Shear Adhesion A l-inch l-inch end portion of a l-inch X 6-inch strip of tape, formed by coating 21 l-mil or thicker layer of adhesive on 40-1b. supercalendered kraft paper backing, is adhered to a bright annealed steel test panel v and rolled down with two passes ofa 4fiz-lb. roller. The
panel is then clamped in a jig which is disposed at 2 to the vertical, so that the 5-inch free end of the tape extends downward, at an angle of 178 to the test panel, and a 500-gram weight is attached to the tape end. The time for the tape to separate from the panel is reported in minutes, the shear strength being directly related to the elapsed time. Further details are found in the aforementioned Test Methods for Pressure-Sensitive Tapes, Test PSTC-7. It is desirable to have shear time exceed 100 minutes, although an extremely tacky adhesive may be satisfactory if its shear time is as low as 50 minutes.
Polyken Probe Tack The end of a stainless steel rod, having a diameter of 1/16 inch, is forced against the surface of the adhesive at a rate of /2 cm/sec. and a pressure of grams/cm? After a dwell time of one second, the force required to remove the rod at the rate of /2 cm/sec. is measured. The tack of the adhesive is directly related to the force in grams.
Water-Dispersibility The material to be tested is converted to liquid form (if such is not its natural state) by dissolving it in an appropriate organic solvent or by heating it to impart fluidity. A layer of the material is then coated on one surface of 40-1b. super-calendered kraft paper and any solvent removed by oven drying to leave a coating on the order of l-2 mils thick. A few drops of water are then sprinkled on the surface and the thus-moistened surface rubbed with a finger. A water-dispersible material will first become slippery and then begin to dissolve. The procedure outlined in the subsequently described repulpability test may also be followed.
Repulpability An 8-inch l-inch strip of double-coated splicing tape is sandwiched between two 8-inch l-inch strips of blotter paper* and cut into 1/2-inch squares. To these squares, sufficient blotter paper, cut into /z-inch squares, is added to make a total of 15 grams, after which all the squares are placed in a Waring Blendor with 500 ml of water. The blendor is run for 30 seconds, and the stock which has splattered up the sides and on the cover is then washed back into the mixer with a wash bottle. The blendor is again run for 30 seconds and washed as before, after which it is run for a final 30 seconds. The stock is then removed from the blendor, rinsed twice with water, and made into a hand sheet using a large sheet mold. The sheet is couched off the mold, pressed between blotters for 1 /2 minutes in a hydraulic press, removed, dried, and examined for any particles of unrepulped splicing tape. If any such particles are present, the tape is considered unsatisfactory. Further deails are found in TAPPI Test RC282.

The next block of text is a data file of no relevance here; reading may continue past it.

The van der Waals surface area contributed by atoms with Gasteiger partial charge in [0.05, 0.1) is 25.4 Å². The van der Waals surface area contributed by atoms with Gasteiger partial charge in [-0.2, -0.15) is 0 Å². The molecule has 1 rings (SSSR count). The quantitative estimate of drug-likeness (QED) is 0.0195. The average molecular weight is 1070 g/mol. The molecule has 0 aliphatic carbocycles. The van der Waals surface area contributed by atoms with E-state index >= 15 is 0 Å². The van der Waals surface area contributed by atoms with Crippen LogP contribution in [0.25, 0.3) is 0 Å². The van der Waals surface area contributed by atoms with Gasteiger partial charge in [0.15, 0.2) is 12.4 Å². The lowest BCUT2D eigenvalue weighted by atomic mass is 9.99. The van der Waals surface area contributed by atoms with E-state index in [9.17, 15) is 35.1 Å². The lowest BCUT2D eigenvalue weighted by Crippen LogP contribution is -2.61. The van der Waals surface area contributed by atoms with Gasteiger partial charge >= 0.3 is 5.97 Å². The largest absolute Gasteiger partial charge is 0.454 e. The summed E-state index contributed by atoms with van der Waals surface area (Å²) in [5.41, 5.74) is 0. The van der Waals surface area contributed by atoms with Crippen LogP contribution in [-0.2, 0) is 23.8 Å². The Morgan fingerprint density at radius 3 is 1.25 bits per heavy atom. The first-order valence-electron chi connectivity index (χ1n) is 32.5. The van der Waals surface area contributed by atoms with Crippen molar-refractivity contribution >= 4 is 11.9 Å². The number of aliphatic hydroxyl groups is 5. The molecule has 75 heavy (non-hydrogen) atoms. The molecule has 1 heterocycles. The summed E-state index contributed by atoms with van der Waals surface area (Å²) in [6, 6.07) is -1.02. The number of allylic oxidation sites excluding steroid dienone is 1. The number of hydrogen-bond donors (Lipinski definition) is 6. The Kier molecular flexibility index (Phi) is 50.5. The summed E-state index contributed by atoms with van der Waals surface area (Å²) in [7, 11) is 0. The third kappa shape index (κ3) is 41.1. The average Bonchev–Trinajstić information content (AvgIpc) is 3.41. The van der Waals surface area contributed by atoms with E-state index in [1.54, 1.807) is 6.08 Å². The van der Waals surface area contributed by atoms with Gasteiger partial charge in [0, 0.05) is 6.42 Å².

* For tape having adhesive on only one side, two 8-inch X l-inch strips are adhered to blotter paper.
The foregoing test does not apply to tape products where, e.g., the backing is a biaxially oriented polyester film, which does not lend itself to repulping. Such backings are strong, however, and may be used in splicing tape provided the loosened backing is removed from the beater.
DESCRIPTION OF PRESENTLY PREFERRED EMBODIMENTS It is believed that understanding of the invention will be facilitated by consideration of illustrative but nonlimitative examples. In each case, an acrylatezvinyl carboxylic acid copolymer was prepared, generally as described in Ulrich US. Pat. No. 2,884,126. The monomers to be copolymerized were dissolved in acetone (occasionally including up to 20% methanol or 10% water) and, using azobisisobutyronitrile as a catalyst, the solution held at 53C. for 24 hours, by which time polymerization was largely completed. To the resultant viscous solution was then added a small amount of water and an amount of alkanolamine calculated to be sufficient to neutralize the desired amount of acid function, i.e., at least sufficient to impart water-dispersibility to the ultimate adhesive formulation. The resultant solution was then either coated directly on a 40-lb. su-
perealendered kraft paper backing or first modified by is related to the specific rosin, but 65%to 90% neutralblending therewith a water-dispersible plasticizer or ization of the acid function it typical. In any event, the tackifier in liquid form and thereafter coated. Plasticizadhesive coating was then dried in a l5()l 75F. calcuers which are water-soluble polyoxyalkylene comlating air oven for about 5 minutes. pounds are themselves oily liquids and thus were added 5 For convenience, the following examples are presdirectly, without modification. Where, however, the ented in tabular form, all prepared substantially in actackifier employed was a water-dispersible rosin, it was cordance with the procedure just discussed. All parts prepared by dissolving water-insoluble acid rosin in isoand percentages are by weight unless otherwise noted. propyl alcohol and reacting it with sufficient alkanola- In each case, the adhesive was water-dispesible and mine to achieve water-dispersibility. The exact amount 10 splices formed therewith were repulpable. The followof alkanolamine required to attain water-dispersibility ing abbreviations have been employed: